Yet, before Friday night’s opening round of the Ty Murray Invitational, Knapp had never actually competed in the Ty Murray.
Recovering from a shoulder surgery to repair his labrum, Knapp attended the 2018 Ty Murray as a fan with a vested interest in his future.
“Someone gave me a free ticket, so I came by myself to try and see if I could learn something,” Knapp said before Saturday night’s second round at the Dreamstyle Arena – the Pit.
So, what did the 28-year-old learn from a spectator’s point of view?
“I learned how hungry I was for the sport,” Knapp said. “I told myself, I’m going to be here next year.”
Before he could attain that lofty goal, Knapp had to take care of himself. He underwent six months of grueling physical therapy to put himself in position to succeed this year.
In the absence of a high ranking, Knapp had to start nearly from scratch applying for his professional permit and then work his way up the professional tours.
A win at the Velocity Tour’s Grand Rapids, Mich., event during the winter months kick-started Knapp’s first full-time professional season since 2014, and it was especially sweet given Knapp’s family connection to the area.
“My uncle lives there, and I have a bunch of family there (in Grand Rapids),” Knapp said. “So, I was thinking, that would be funny if I ended up winning, and sure enough I did. My uncle, he was pumped because he never got to see me do rodeo that much. So, it was pretty exciting.”
Finding that success early in the season led to invites to the PBR’s top series, Unleash the Beast, and more top-10 finishes.
Knapp is at a career-best 34th in the world rankings, and this success has been a long time coming for the Edgewood resident.
“Physically, I’m probably in the best shape of my life,” Knapp said. “Some of these guys come out here and have instant success. For me, it’s been a mental game. It’s hard to overcome and getting psyched out when you’re here … I’ve had a lot of ups and downs, and lot of in-betweens. Just when you think you’re going to make it, you have a setback. That’s bull riding for you. You have to keep pushing through, and I’m thankful to be here.”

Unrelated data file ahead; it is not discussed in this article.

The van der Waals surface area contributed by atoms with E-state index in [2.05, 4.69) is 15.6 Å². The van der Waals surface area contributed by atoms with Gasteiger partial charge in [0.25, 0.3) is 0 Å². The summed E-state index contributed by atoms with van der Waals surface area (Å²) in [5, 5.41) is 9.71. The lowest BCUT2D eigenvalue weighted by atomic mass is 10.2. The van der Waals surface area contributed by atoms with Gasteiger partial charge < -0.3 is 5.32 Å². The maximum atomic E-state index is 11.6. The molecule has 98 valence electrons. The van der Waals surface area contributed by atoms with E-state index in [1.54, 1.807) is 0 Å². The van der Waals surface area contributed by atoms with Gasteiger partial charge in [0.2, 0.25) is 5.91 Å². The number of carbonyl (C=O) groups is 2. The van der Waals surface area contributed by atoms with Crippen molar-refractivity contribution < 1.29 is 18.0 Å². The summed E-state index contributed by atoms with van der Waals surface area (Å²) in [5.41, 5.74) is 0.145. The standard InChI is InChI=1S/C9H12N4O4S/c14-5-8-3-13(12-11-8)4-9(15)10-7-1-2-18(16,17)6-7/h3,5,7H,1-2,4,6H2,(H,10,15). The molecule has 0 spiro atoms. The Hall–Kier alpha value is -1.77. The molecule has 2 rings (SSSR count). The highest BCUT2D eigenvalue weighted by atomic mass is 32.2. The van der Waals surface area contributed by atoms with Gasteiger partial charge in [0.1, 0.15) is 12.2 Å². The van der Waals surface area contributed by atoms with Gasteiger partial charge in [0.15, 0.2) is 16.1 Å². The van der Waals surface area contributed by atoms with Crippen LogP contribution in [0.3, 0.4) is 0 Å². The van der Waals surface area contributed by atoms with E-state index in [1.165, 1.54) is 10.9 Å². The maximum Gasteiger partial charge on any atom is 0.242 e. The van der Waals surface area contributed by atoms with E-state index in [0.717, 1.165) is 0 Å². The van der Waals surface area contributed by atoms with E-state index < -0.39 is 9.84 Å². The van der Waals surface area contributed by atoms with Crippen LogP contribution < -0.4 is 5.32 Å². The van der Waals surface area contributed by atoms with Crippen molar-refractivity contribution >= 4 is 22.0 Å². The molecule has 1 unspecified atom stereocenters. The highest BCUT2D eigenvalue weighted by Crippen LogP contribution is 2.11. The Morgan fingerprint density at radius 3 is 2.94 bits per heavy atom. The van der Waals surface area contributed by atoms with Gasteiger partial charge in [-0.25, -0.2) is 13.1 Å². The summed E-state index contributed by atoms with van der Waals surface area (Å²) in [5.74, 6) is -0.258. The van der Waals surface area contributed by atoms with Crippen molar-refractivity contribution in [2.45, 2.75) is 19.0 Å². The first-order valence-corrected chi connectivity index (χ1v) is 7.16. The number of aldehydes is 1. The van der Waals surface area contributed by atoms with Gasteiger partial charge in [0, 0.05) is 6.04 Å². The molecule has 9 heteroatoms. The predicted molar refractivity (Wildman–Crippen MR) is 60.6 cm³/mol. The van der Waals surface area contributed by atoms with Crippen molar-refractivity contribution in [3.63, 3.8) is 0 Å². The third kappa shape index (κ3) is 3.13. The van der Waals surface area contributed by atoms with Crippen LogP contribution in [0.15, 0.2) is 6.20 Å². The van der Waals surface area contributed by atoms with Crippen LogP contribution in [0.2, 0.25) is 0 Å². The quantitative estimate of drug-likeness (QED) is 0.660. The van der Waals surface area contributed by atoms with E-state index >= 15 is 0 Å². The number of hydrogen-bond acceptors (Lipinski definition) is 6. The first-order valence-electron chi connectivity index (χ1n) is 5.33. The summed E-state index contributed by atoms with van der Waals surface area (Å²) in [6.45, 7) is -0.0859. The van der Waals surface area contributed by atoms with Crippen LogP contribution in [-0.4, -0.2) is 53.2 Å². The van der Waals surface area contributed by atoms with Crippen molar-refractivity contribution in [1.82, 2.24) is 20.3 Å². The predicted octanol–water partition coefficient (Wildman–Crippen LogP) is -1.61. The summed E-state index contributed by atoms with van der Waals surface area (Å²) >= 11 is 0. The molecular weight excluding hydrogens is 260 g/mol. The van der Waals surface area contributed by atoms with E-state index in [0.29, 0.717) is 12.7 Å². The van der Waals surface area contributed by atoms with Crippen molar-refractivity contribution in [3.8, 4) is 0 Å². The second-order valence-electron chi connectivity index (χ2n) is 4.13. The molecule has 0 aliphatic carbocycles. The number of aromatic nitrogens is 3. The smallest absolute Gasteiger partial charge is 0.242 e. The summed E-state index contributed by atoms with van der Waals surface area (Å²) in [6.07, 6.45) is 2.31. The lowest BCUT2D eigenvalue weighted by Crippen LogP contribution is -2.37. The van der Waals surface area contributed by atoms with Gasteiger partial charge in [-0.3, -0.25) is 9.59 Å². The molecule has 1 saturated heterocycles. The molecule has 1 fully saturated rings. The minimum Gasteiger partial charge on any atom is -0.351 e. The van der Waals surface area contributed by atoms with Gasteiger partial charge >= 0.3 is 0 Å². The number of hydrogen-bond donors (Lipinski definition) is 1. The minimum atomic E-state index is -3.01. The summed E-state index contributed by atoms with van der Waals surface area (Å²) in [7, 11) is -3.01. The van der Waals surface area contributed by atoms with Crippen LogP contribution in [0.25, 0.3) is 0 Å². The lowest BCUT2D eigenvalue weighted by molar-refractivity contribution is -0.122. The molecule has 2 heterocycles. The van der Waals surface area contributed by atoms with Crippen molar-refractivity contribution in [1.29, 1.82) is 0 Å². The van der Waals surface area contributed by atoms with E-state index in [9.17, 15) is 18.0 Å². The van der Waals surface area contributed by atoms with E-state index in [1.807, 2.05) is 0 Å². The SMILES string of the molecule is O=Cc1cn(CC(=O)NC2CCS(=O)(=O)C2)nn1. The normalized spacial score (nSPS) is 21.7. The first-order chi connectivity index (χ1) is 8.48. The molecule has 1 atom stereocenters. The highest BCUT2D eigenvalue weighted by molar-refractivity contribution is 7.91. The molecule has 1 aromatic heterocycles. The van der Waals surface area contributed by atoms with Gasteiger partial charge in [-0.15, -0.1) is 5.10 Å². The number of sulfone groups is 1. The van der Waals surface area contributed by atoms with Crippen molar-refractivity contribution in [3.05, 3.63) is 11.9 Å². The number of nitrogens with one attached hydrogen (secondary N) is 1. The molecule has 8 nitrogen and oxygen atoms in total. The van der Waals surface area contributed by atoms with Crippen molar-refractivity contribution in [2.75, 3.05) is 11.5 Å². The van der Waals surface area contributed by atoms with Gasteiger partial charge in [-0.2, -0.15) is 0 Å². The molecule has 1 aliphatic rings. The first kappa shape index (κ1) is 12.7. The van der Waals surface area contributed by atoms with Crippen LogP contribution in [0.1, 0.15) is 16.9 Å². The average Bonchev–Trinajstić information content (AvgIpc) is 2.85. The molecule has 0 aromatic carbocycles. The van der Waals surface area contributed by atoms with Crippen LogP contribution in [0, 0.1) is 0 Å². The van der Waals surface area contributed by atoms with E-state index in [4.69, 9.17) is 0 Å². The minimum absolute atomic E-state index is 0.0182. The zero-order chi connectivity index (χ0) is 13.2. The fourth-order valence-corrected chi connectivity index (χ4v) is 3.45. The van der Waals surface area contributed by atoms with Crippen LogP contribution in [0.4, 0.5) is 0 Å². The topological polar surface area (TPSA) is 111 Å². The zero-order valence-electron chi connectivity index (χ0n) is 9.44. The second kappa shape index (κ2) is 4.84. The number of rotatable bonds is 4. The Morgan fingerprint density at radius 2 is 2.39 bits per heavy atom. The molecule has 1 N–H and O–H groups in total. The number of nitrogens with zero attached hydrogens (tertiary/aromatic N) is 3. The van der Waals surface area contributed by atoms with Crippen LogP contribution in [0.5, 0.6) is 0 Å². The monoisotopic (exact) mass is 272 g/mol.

PBR’S COURT JESTER: Flint Rasmussen is as recognizable a figure on the Professional Bull Riders tour as any of the world-class athletes.
Rasmussen is the PBR’s exclusive rodeo clown, and he fills the breaks in the action at each event with his unique brand of comedy and entertainment.
While Rasmussen’s act may seem like schtick, he says one of the reasons for his success is his ability to ad-lib. Some of his best moments, he said, have come from his quick wit.
“I’m really not playing a character as far as the personality goes,” Rasmussen said before Saturday’s second round of the Ty Murray Invitational. “You have to go into it in character, but who you see out there is me.”
Rasmussen, though, quickly pointed out that the guy you see in the arena isn’t the same guy you’ll see during off hours.
“I’m actually pretty low energy in real life,” Rasmussen said jokingly. “But for the 2½ hours (of the show), people say, ‘where do you get all this energy? How do you do that?’ I say, ‘How do you sit in your office all day?’ You can turn it either way. … With the fans, they’re just blowing up the balloon for me — especially here (at the Pit). For 2½ hours, let’s go.”
SATURDAY’S RESULTS: Matt Triplett of Columbia Falls, Mont., emerged as the
second-day winner of the Ty Murray Invitational, scoring 88 points. Through two days of scoring, Marco Eguchi of Brazil and Chase Outlaw of Hamburg, Ark., share the overall lead with 174.50 points. … In the competition within the competition, the top 15 world-ranked bull riders squared off against the top 15 ranked bulls with world title points at stake. Jess Lockwood, the 2017 world champion, rode Bad Decisions to a 91.25 to capture the additional world title points. … Paid attendance Saturday was just under 8,900, PBR officials said. … Today’s final session of the Ty Murray begins at 1:45 p.m. with doors opening at 12:15 p.m.